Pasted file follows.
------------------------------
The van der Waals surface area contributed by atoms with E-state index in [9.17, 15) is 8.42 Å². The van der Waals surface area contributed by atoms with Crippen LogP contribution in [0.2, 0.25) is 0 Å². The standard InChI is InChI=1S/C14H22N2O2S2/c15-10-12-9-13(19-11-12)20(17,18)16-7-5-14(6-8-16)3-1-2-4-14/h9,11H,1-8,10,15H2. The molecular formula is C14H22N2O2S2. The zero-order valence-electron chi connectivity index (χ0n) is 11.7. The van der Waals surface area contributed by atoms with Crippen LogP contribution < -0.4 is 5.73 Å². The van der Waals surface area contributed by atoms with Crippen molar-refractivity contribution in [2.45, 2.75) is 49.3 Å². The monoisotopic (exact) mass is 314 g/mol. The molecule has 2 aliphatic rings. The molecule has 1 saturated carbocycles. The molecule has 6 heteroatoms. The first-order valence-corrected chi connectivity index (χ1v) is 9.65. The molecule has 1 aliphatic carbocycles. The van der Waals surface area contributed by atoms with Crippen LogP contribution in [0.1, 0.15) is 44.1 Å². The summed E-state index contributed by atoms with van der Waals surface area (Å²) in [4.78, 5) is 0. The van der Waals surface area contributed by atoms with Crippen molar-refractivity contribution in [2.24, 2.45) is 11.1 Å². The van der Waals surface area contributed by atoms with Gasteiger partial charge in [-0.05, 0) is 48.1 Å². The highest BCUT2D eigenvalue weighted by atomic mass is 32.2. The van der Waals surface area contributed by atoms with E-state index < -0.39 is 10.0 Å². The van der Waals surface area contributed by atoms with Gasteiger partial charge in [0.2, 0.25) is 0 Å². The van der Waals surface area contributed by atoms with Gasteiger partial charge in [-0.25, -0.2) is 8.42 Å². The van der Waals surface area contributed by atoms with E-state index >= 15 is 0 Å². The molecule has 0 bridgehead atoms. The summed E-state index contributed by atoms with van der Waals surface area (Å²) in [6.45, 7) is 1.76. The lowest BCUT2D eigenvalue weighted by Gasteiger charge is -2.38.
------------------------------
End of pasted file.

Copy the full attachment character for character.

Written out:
The van der Waals surface area contributed by atoms with E-state index in [9.17, 15) is 8.42 Å². The van der Waals surface area contributed by atoms with Crippen LogP contribution in [0.2, 0.25) is 0 Å². The standard InChI is InChI=1S/C14H22N2O2S2/c15-10-12-9-13(19-11-12)20(17,18)16-7-5-14(6-8-16)3-1-2-4-14/h9,11H,1-8,10,15H2. The molecular formula is C14H22N2O2S2. The zero-order valence-electron chi connectivity index (χ0n) is 11.7. The van der Waals surface area contributed by atoms with Crippen LogP contribution < -0.4 is 5.73 Å². The van der Waals surface area contributed by atoms with Crippen molar-refractivity contribution in [2.45, 2.75) is 49.3 Å². The monoisotopic (exact) mass is 314 g/mol. The molecule has 2 aliphatic rings. The molecule has 1 saturated carbocycles. The molecule has 6 heteroatoms. The first-order valence-corrected chi connectivity index (χ1v) is 9.65. The molecule has 1 aliphatic carbocycles. The van der Waals surface area contributed by atoms with Crippen LogP contribution in [0.1, 0.15) is 44.1 Å². The summed E-state index contributed by atoms with van der Waals surface area (Å²) in [4.78, 5) is 0. The van der Waals surface area contributed by atoms with Crippen molar-refractivity contribution in [2.24, 2.45) is 11.1 Å². The van der Waals surface area contributed by atoms with Gasteiger partial charge in [-0.05, 0) is 48.1 Å². The highest BCUT2D eigenvalue weighted by atomic mass is 32.2. The van der Waals surface area contributed by atoms with E-state index < -0.39 is 10.0 Å². The van der Waals surface area contributed by atoms with Gasteiger partial charge in [0.2, 0.25) is 0 Å². The van der Waals surface area contributed by atoms with Gasteiger partial charge in [-0.25, -0.2) is 8.42 Å². The van der Waals surface area contributed by atoms with E-state index >= 15 is 0 Å². The molecule has 0 bridgehead atoms. The summed E-state index contributed by atoms with van der Waals surface area (Å²) in [6.45, 7) is 1.76. The lowest BCUT2D eigenvalue weighted by Gasteiger charge is -2.38.